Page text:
– French President Nicolas Sarkozi to face complex crisis, with negative outcome.
– In the end Georges Salibi also got a few personal predictions. An emotional affair or marriage will be the focus of the press. Despite a change of decor, Salibi career will persist at NewTV.
It is amazing to see that the whole political and press coverage is gravitating endlessly around investigating troops’ behavior on the ground, accused of committing crimes against rightful demonstrators. Hizbullah motivation is for the investigations to move upwards, in one direction, within the army corp, in order to neutralize whoever gave the shooting orders, at the next round.
What about investigating, at the level of the demonstrators, and then to pursue these investigations upward in order to find out; 1) who organized these demonstrations and 2) what instructions did the demonstrators receive?
Will Amal and Hizbollah agree to interrogations of subordinates, that would ultimately point upward and ever closer? Their expressions of excessive reprimand and agitation are clearly meant to block this outrageously unacceptable and unthinkable scenario.
This is irrespective of the fact that the party with the most vocal presence among the demonstrators was Amal’s, and that the manipulative Hizbullah has one more time succeeded in hiding, just behind. It is similar to the on-going strategy of Hizbullah that made Aoun believe, exactly like Berry believes today, that he is playing an historical role of national importance.
To say the least, many are mixing the two together which is creating a lot of confusion. In order to clarify the matter I shall start by reproducing several articles from Lebanon Constitution (this English translation reflects exactly the original arabic text) that are related to the QUORUM and to the BALLOT of the presidential election process. It is wrong to come up with any interpretation on the matter if one has no access or has not read the original texts. We clearly need to differentiate between QUORUM from BALLOT. Take note that article 34 deals with the quorum, and that article 49 deals with the ballot.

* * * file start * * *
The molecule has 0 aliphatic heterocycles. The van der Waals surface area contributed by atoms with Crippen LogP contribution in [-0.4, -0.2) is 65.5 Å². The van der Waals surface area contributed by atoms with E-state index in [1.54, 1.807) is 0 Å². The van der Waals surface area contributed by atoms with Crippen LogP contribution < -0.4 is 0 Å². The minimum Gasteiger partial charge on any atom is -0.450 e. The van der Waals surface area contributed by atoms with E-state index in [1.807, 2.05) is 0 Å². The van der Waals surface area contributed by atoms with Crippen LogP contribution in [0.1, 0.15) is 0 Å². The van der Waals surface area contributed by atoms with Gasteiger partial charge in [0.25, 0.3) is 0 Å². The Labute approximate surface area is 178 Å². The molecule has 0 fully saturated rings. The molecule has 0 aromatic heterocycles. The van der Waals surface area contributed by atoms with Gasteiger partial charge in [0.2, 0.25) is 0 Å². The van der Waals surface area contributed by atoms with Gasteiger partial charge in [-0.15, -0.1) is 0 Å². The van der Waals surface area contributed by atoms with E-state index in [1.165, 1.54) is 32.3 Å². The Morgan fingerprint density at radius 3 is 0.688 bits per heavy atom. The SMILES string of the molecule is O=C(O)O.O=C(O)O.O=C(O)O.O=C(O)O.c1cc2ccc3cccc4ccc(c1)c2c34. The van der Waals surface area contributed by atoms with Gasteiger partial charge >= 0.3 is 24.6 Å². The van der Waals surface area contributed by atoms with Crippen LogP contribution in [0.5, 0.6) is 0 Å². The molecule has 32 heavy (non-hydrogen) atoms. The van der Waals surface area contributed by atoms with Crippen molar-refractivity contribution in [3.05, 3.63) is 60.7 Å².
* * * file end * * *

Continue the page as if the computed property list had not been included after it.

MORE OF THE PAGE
Article 34 [Quorum]
The Chamber is not validly constituted unless the majority of the total membership is present. Decisions are to be taken by a majority vote. Should the votes be equal, the question under consideration is deemed rejected.
Article 49 [Presidential Powers]
(1) The President of the Republic is the bead of the state and the symbol of the nation’s unity. He shall safeguard the constitution and Lebanon’s independence, unity, and territorial integrity. The President shall preside over the Supreme Defense Council and be the Commander-in-Chief of the Armed Forces which fall under the authority of the Council of Ministers.
(2) The President of the Republic shall be elected by secret ballot and by a twothirds majority of the Chamber of Deputies. After a first ballot, an absolute majority shall be sufficient. The President’s term is for six years. He may not be re-elected until six years after the expiration of his last mandate. No one may be elected to the Presidency of the Republic unless he fulfills the conditions of eligibility for the Chamber of Deputies.
(3) It is also not possible to elect judges, Grade One civil servants, or their equivalents in all public institutions to the Presidency during their term or office or within two years following the date of their resignation or their leaving office for whatever reason.
Article 73 [Election of the President]
One month at least and two months at most before the expiration of the term of office of the President of the Republic, the Chamber is summoned by its President to elect the new President of the Republic. However, should it not be summoned for this purpose, the Chamber meets of its own accord on the tenth day preceding the expiration of the President’s term of office.
Article 74 [Vacancy of Presidency]
Should the Presidency become vacant through the death or resignation of the President or for any other cause, the Chamber meets immediately and by virtue of the law to elect a successor. If the Chamber happens to be dissolved at the time the vacancy occurs, the electoral bodies are convened without delay and, as soon as the elections have taken place, the Chamber meets by virtue of the law.
The Chamber meeting to elect the President of the Republic is considered an electoral body and not a legislative assembly. It must proceed immediately, without discussion or any other act, to elect the Head of the State..